On the Beach by Nevil Shute — Reviewed by Guy Portman
World War III has culminated in atomic bombs being dropped on the northern hemisphere. The radiation is spreading steadily southwards on the winds, decimating populations in its wake. Stationed in Australia is American submarine captain Dwight Towers. With his family back home presumably victims of the fallout, Dwight copes by pretending that they are still alive. One day an Australian member of the crew, Peter, invites him to stay at his house. It is here that Dwight meets Moira, a cheerful girl who drinks heavily in order to endure the escalating situation. The pair go on to enjoy a close, platonic relationship. But time is running out. Northern Australia is affected and the government are already handing out a drug to prevent the prolonging of radiation sickness.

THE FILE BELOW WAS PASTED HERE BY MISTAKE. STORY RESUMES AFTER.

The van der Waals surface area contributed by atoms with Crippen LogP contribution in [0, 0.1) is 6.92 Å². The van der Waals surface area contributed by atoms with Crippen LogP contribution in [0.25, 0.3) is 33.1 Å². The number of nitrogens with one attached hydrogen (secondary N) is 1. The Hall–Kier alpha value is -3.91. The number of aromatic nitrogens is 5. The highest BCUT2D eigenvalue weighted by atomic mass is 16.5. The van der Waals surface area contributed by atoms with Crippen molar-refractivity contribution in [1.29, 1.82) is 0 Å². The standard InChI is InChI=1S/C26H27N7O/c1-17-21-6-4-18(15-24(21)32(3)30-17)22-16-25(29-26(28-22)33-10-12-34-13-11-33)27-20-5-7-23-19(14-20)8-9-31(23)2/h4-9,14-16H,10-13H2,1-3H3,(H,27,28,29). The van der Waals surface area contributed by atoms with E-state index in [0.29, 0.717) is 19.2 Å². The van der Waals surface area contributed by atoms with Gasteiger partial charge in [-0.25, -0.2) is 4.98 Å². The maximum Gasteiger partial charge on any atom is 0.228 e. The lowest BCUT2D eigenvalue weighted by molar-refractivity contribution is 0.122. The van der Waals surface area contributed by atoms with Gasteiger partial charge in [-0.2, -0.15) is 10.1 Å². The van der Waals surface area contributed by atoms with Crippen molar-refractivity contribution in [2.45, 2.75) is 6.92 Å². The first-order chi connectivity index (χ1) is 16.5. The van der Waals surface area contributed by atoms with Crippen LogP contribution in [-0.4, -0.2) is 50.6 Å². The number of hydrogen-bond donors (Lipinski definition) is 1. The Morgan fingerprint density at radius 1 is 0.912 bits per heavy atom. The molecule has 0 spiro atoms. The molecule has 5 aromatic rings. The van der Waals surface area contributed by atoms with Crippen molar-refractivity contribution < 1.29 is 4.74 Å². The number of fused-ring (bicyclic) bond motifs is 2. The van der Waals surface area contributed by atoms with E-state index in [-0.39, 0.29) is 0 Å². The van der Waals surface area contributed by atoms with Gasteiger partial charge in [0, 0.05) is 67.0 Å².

Published in 1957 On the Beach is a cautionary and timeless post-apocalyptic novel whose central theme is an exploration of how people confront imminent death. The characters that populate this bleak book can be viewed as a microcosm of humanity. Its melancholic tone appealed to this reader, and he was impressed by the author’s adept characterisation and effortless ability to blend the everyday and extraordinary.